And together with Ray Berry, he developed the pass thrown out of bounds that Berry would grab with his body, legs, and arms fully extended - reaching nearly horizontally out of bounds while he dragged his feet barely in play to make the catch that Unitas had thrown deliberately toward the bench.

Not the most physically endowed, but he was impossible to unnerve and fellow opponents would swear he had ice water in his veins.

Unitas was a true innovator and gambler, and the NFL owes much of its success today to those early days of TV when Unitas worked his magic.

Hats off to you, sir - Mr. John Unitas.

-Ron Cucina, Nottingham

My father was a big Colts fan. Needless to say, that made him a big Johnny Unitas fan.

Born in 1969, I never had a chance to see the great Unitas play. But I knew what he meant to my dad, this city and to the sport of football.

When I began going to the Colts games in 1976, I heard the whispers in Section 8 Upper. "Unitas would have got it in there" or "Unitas wouldn't have thrown that interception."

I heard it enough to know how good he was without ever seeing him play.

It's not always the game that makes you a fan. Sometimes it's just the man playing whose talent and persona rise above all others.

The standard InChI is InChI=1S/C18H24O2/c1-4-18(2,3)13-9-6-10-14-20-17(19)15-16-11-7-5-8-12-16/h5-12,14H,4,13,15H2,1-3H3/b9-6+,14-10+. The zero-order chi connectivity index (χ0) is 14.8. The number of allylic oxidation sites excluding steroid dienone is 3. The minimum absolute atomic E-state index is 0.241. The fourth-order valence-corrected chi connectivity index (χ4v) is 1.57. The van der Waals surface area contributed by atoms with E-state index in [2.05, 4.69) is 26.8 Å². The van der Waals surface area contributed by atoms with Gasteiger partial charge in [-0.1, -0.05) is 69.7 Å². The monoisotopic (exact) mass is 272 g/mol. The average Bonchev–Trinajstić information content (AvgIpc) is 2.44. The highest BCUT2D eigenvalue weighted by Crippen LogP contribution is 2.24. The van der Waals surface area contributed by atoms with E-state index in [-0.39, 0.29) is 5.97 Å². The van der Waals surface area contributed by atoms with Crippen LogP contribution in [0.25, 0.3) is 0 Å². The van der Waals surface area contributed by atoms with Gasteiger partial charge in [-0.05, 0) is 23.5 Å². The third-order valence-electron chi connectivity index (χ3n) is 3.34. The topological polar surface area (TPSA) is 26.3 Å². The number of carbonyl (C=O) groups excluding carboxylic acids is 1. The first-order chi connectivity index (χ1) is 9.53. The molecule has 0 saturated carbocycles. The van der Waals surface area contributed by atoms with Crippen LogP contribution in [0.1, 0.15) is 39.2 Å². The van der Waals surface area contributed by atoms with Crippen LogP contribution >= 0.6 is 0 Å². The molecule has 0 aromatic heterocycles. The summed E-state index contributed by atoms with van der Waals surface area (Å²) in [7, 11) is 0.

-Dwayne Showalter, Jarrettsville

The passing of Johnny U. brought back 40-year-old memories of touch football games on Laurel Drive as fresh as yesterday: "Down and out." "Down, out, and long." "Go Long." "Stop and go." "Buttonhook." "Three completes for a first down."

Thank you, Mr. Unitas, for giving us something to aspire to. We were all No. 19.

-David Feigelson, Memphis, Tenn.

"Time will not dim the glory of his deeds."

It is impossible to compare athletes of one era to another since they do not play on the same fields, but their characters do play in the same arena as chronicled in the media.

With John Unitas, we got greatness with dignity, humility and grace.

-Dave Reich, Perry Hall

Johnny U. played in an era that is so different from today, an era when first downs were simply part of the job, and certainly never celebrated, an era when defenses were not just allowed but encouraged to "manhandle" quarterbacks, an era that expected quarterbacks to think ... and to call their own plays!

My intent is not to disparage systems and personalities of today, just to point out especially to younger readers that football has grown enormously, in part due to No. 19 and his peers.